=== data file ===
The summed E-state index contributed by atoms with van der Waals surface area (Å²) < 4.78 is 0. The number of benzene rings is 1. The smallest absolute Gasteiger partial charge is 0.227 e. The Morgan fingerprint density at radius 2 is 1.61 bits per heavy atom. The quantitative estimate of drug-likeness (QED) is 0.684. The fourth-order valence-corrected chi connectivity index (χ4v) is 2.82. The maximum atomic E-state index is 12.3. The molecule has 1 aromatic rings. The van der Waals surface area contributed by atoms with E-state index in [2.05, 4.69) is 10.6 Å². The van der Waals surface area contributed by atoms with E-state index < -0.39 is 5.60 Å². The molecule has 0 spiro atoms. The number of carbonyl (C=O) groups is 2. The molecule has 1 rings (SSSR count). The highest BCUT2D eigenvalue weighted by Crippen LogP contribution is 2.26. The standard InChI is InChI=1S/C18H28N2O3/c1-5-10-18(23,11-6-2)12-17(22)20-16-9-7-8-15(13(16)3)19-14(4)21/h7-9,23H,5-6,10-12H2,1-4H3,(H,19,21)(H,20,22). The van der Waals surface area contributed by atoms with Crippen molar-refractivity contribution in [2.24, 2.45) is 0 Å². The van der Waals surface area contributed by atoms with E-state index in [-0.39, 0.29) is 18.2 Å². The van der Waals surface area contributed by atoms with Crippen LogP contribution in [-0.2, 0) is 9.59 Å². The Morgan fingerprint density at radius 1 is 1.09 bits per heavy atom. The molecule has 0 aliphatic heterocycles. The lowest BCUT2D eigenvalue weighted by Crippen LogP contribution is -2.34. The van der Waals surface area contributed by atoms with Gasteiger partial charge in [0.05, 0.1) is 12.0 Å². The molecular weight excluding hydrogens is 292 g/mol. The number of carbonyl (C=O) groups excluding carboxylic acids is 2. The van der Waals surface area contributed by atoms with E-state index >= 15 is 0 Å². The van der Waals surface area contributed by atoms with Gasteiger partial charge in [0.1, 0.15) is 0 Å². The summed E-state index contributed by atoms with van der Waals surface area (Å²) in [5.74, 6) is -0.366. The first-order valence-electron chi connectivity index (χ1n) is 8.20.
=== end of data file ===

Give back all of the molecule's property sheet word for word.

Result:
The summed E-state index contributed by atoms with van der Waals surface area (Å²) < 4.78 is 0. The number of benzene rings is 1. The smallest absolute Gasteiger partial charge is 0.227 e. The Morgan fingerprint density at radius 2 is 1.61 bits per heavy atom. The quantitative estimate of drug-likeness (QED) is 0.684. The fourth-order valence-corrected chi connectivity index (χ4v) is 2.82. The maximum atomic E-state index is 12.3. The molecule has 1 aromatic rings. The van der Waals surface area contributed by atoms with E-state index in [2.05, 4.69) is 10.6 Å². The van der Waals surface area contributed by atoms with E-state index < -0.39 is 5.60 Å². The molecule has 0 spiro atoms. The number of carbonyl (C=O) groups is 2. The molecule has 1 rings (SSSR count). The highest BCUT2D eigenvalue weighted by Crippen LogP contribution is 2.26. The standard InChI is InChI=1S/C18H28N2O3/c1-5-10-18(23,11-6-2)12-17(22)20-16-9-7-8-15(13(16)3)19-14(4)21/h7-9,23H,5-6,10-12H2,1-4H3,(H,19,21)(H,20,22). The van der Waals surface area contributed by atoms with Crippen molar-refractivity contribution in [2.24, 2.45) is 0 Å². The van der Waals surface area contributed by atoms with E-state index in [-0.39, 0.29) is 18.2 Å². The van der Waals surface area contributed by atoms with Crippen LogP contribution in [-0.2, 0) is 9.59 Å². The Morgan fingerprint density at radius 1 is 1.09 bits per heavy atom. The molecule has 0 aliphatic heterocycles. The lowest BCUT2D eigenvalue weighted by Crippen LogP contribution is -2.34. The van der Waals surface area contributed by atoms with Gasteiger partial charge in [0.05, 0.1) is 12.0 Å². The molecular weight excluding hydrogens is 292 g/mol. The number of carbonyl (C=O) groups excluding carboxylic acids is 2. The van der Waals surface area contributed by atoms with E-state index >= 15 is 0 Å². The van der Waals surface area contributed by atoms with Gasteiger partial charge in [0.1, 0.15) is 0 Å². The summed E-state index contributed by atoms with van der Waals surface area (Å²) in [5.74, 6) is -0.366. The first-order valence-electron chi connectivity index (χ1n) is 8.20.